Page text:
The Bible that won a man his job

That old Scofield [Study Bible] was literally read to tatters by then—covers absolutely gone, spine vanished away, glue-backing visible and all curled up, stitching coming apart, the prefatory material destroyed all the way up to Genesis 1 and the concordance vanished past the entry for “sin.” But as a poor grad student, I had no money for a quality re-bind.

Sometime later, I was flown out by Masters College for a 3-day interview/grilling process. The culmination was, of course, being ushered in to Dr. [John] MacArthur’s private study, which is where he asked me his one question: “Can I see your Bible?”

I thought he would be horrified, because it looked like it had been through a typhoon— it looked unloved and neglected. Something from a dumpster. It was unbound, with stringy mess and paper debris hanging out. I was so embarrassed. I thought he would chastise me and recommend I get a new study Bible if I was serious about the Word.

However he flipped through it and handed it to his wife and said, “If your Bible is falling apart, you probably aren’t.” And I was basically hired on the spot.

My two cents

English: The Annunciation
The Annunciation (Photo credit: Wikipedia)

This is a good story and I’m glad that Grant Horner won the job. I’d like to see a picture of that Bible, if he still has it.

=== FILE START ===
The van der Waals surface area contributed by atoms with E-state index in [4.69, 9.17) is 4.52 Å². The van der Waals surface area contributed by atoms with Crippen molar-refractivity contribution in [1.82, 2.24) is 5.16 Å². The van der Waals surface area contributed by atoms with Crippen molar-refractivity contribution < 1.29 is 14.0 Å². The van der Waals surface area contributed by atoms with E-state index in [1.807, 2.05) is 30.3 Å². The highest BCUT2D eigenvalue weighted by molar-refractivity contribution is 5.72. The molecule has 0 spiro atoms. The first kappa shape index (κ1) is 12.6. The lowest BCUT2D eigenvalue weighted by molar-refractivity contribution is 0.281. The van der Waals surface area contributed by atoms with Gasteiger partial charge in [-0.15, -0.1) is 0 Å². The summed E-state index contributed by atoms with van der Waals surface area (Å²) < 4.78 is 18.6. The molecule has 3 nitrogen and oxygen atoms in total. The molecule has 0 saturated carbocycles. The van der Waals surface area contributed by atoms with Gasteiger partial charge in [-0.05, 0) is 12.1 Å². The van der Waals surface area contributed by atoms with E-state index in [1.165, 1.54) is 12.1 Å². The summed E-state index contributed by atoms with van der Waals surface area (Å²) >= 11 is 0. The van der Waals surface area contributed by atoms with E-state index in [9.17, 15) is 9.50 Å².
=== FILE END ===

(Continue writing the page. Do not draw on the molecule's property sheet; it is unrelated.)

I guess I have a while to go before I can reach that level though—my Bibles are still intact, and now I feel a tad guilty for it. Maybe if I had only the one (physical Bible) it would have been worn out by now. The closest I can get is with a spare King James Version; it’s a mass market paperback owned by a longtime churchgoer who had little interest in reading the Bible. I asked him what version he read, and he said “St. James”. A few weeks later, he gave that Bible to me. A few pages at the back of it are just starting to come loose.

When it comes to damaged Bibles, I wonder if there’s a point where people feel compelled to throw them in the bin, but I would feel kind of guilty for throwing any of my Bibles away, if you know what I mean.

Back to Grant Horner, it’ll be interesting to see if his scenario could happen 100 years from now, or whether most Bible reading will be digital. In my case, I have about 10 (physical) Bibles, but over the years, my reading has been increasingly done on the internet or on my Kindle. I think one reason for that is the ability to copy/paste verses.

Quote source

Horner, G. (n.d). Professor Grant Horner’s Bible-Reading SYSTEM. Available: Last accessed 21st Mar 2013.


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